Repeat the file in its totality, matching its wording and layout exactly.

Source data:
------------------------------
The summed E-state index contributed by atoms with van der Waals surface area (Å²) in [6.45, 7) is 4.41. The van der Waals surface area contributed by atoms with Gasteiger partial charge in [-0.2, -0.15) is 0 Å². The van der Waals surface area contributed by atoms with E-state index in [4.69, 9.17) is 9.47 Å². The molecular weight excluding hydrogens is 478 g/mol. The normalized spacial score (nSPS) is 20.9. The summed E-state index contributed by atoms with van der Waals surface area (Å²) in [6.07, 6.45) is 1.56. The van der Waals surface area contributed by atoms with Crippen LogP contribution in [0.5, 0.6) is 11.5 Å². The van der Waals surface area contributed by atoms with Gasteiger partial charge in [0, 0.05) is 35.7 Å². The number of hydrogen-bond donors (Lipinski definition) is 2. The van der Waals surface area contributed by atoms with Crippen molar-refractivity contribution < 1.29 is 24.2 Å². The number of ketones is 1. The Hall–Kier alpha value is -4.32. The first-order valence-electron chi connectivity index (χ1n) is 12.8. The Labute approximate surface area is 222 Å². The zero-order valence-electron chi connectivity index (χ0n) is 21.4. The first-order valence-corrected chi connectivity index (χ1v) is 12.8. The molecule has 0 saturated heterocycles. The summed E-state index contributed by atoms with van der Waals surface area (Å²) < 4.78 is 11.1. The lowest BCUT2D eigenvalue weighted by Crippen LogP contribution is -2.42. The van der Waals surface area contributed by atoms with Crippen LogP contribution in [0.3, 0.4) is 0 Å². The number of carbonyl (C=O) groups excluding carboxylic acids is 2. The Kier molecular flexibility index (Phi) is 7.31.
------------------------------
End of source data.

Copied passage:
The summed E-state index contributed by atoms with van der Waals surface area (Å²) in [6.45, 7) is 4.41. The van der Waals surface area contributed by atoms with Gasteiger partial charge in [-0.2, -0.15) is 0 Å². The van der Waals surface area contributed by atoms with E-state index in [4.69, 9.17) is 9.47 Å². The molecular weight excluding hydrogens is 478 g/mol. The normalized spacial score (nSPS) is 20.9. The summed E-state index contributed by atoms with van der Waals surface area (Å²) in [6.07, 6.45) is 1.56. The van der Waals surface area contributed by atoms with Crippen LogP contribution in [0.5, 0.6) is 11.5 Å². The van der Waals surface area contributed by atoms with Gasteiger partial charge in [0, 0.05) is 35.7 Å². The number of hydrogen-bond donors (Lipinski definition) is 2. The van der Waals surface area contributed by atoms with Crippen molar-refractivity contribution < 1.29 is 24.2 Å². The number of ketones is 1. The Hall–Kier alpha value is -4.32. The first-order valence-electron chi connectivity index (χ1n) is 12.8. The Labute approximate surface area is 222 Å². The zero-order valence-electron chi connectivity index (χ0n) is 21.4. The first-order valence-corrected chi connectivity index (χ1v) is 12.8. The molecule has 0 saturated heterocycles. The summed E-state index contributed by atoms with van der Waals surface area (Å²) < 4.78 is 11.1. The lowest BCUT2D eigenvalue weighted by Crippen LogP contribution is -2.42. The van der Waals surface area contributed by atoms with Crippen LogP contribution in [0.3, 0.4) is 0 Å². The number of carbonyl (C=O) groups excluding carboxylic acids is 2. The Kier molecular flexibility index (Phi) is 7.31.